The off-off-year cycle is probably one reason that Republicans were able to get a strong foothold in Virginia sooner than they did in many other southern states. In the early 1950s it became apparent to Democratic Senator Harry Byrd Sr., the political godfather of the Byrd organization that controlled Virginia politics for half a century that the Virginia Democrats were probably more in agreement with national Republicans on many issues than they were with national Democrats. In the presidential election of 1952, Byrd helped the Eisenhower-Nixon ticket win Virginia, but then turned around in 1953 and convinced those same voters who had cast ballots for Republicans the year before to vote for Democratic gubernatorial candidate Thomas B. Stanley. This quadrennial pattern of presidential-gubernatorial electioneering repeated itself in 1956-57 and 1960-61, skipped 1964-65 due to the extremism of Barry Goldwater, and then reverted to a new pattern 1968-69, 1972-73, and 1976-77 when many of those conservative Democrats who had been flipping decided to just stay with the Republicans both years.

For nine consecutive elections since 1977, including 2009, Virginia has gone against the national trend, electing a Republican governor every time a Democrat was in the White House or a Democratic governor every time a Republican was in the White House. While its origins can be found in the oddities of an electoral calendar started by a constitutional convention called to deal with a question of equal representation, the off-off-year election has become entangled with the presidential-gubernatorial cycle and today serves, depending upon who you talk to, as an early gauge on public approval of the president or a steady reminder of the importance Virginia places on tradition.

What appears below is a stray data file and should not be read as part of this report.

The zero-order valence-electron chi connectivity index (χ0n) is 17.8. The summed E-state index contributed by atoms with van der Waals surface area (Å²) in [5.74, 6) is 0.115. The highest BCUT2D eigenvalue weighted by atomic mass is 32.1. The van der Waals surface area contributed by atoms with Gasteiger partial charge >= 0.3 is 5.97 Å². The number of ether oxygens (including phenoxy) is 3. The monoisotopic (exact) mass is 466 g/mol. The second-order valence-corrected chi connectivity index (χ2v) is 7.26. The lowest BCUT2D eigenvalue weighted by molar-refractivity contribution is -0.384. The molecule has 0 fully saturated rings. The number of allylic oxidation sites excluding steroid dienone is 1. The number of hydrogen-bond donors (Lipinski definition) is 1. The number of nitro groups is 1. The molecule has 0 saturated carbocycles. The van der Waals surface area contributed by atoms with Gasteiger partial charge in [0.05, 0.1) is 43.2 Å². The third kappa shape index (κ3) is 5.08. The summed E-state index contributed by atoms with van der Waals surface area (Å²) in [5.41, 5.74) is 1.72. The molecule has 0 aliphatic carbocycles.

Quentin Kidd is Director of the Judy Ford Wason Center for Public Policy and Associate Professor of Political Science at Christopher Newport University in Newport News, Virginia.


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  1. Thank you for the sensible critique. Me and my neighbor were just preparing to do a little research about this. We got a grab a book from our local library but I think I learned more from this post. I am very glad to see such magnificent info being shared freely out there.

  2. William Stewart

    October 28, 2015 at 8:29 pm

    Thanks for the explanation. I still think it’s a bad idea and a waste of money to hold these off-off year elections when officials could be elected at the same time as the national contests. Just because we’ve done it that way for years doesn’t mean it’s right; it just means it’s old. Turnout is especially poor for these elections. I am reminded of an old saying: “Bad officials are often elected by people who don’t vote.” But “tradition” dies hard in the Old Dominion. As Faulkner said, “The past is never dead; it’s not even past.”